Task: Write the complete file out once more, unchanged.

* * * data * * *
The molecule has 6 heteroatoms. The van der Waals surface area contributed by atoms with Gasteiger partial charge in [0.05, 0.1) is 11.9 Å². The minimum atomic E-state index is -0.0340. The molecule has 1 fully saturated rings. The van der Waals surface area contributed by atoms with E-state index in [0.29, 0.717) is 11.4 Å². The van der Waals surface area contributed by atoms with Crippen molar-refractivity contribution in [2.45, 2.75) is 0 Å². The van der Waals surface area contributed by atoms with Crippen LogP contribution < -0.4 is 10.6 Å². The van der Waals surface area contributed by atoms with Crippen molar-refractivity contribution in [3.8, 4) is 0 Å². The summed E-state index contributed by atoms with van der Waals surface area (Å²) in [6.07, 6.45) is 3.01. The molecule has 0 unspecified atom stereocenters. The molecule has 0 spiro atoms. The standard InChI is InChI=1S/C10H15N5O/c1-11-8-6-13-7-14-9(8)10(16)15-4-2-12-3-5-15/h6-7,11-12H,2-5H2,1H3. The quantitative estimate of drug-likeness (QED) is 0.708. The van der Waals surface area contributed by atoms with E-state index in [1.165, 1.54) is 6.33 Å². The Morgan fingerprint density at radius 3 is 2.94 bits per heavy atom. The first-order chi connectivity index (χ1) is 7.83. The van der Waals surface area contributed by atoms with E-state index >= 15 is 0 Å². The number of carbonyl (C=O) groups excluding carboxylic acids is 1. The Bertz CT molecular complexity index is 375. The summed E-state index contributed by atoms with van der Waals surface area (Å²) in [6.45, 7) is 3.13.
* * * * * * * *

The molecule has 6 heteroatoms. The van der Waals surface area contributed by atoms with Gasteiger partial charge in [0.05, 0.1) is 11.9 Å². The minimum atomic E-state index is -0.0340. The molecule has 1 fully saturated rings. The van der Waals surface area contributed by atoms with E-state index in [0.29, 0.717) is 11.4 Å². The van der Waals surface area contributed by atoms with Crippen molar-refractivity contribution in [2.45, 2.75) is 0 Å². The van der Waals surface area contributed by atoms with Crippen LogP contribution < -0.4 is 10.6 Å². The van der Waals surface area contributed by atoms with Crippen molar-refractivity contribution in [3.8, 4) is 0 Å². The summed E-state index contributed by atoms with van der Waals surface area (Å²) in [6.07, 6.45) is 3.01. The molecule has 0 unspecified atom stereocenters. The molecule has 0 spiro atoms. The standard InChI is InChI=1S/C10H15N5O/c1-11-8-6-13-7-14-9(8)10(16)15-4-2-12-3-5-15/h6-7,11-12H,2-5H2,1H3. The quantitative estimate of drug-likeness (QED) is 0.708. The van der Waals surface area contributed by atoms with E-state index in [1.165, 1.54) is 6.33 Å². The Morgan fingerprint density at radius 3 is 2.94 bits per heavy atom. The first-order chi connectivity index (χ1) is 7.83. The van der Waals surface area contributed by atoms with E-state index >= 15 is 0 Å². The number of carbonyl (C=O) groups excluding carboxylic acids is 1. The Bertz CT molecular complexity index is 375. The summed E-state index contributed by atoms with van der Waals surface area (Å²) in [6.45, 7) is 3.13.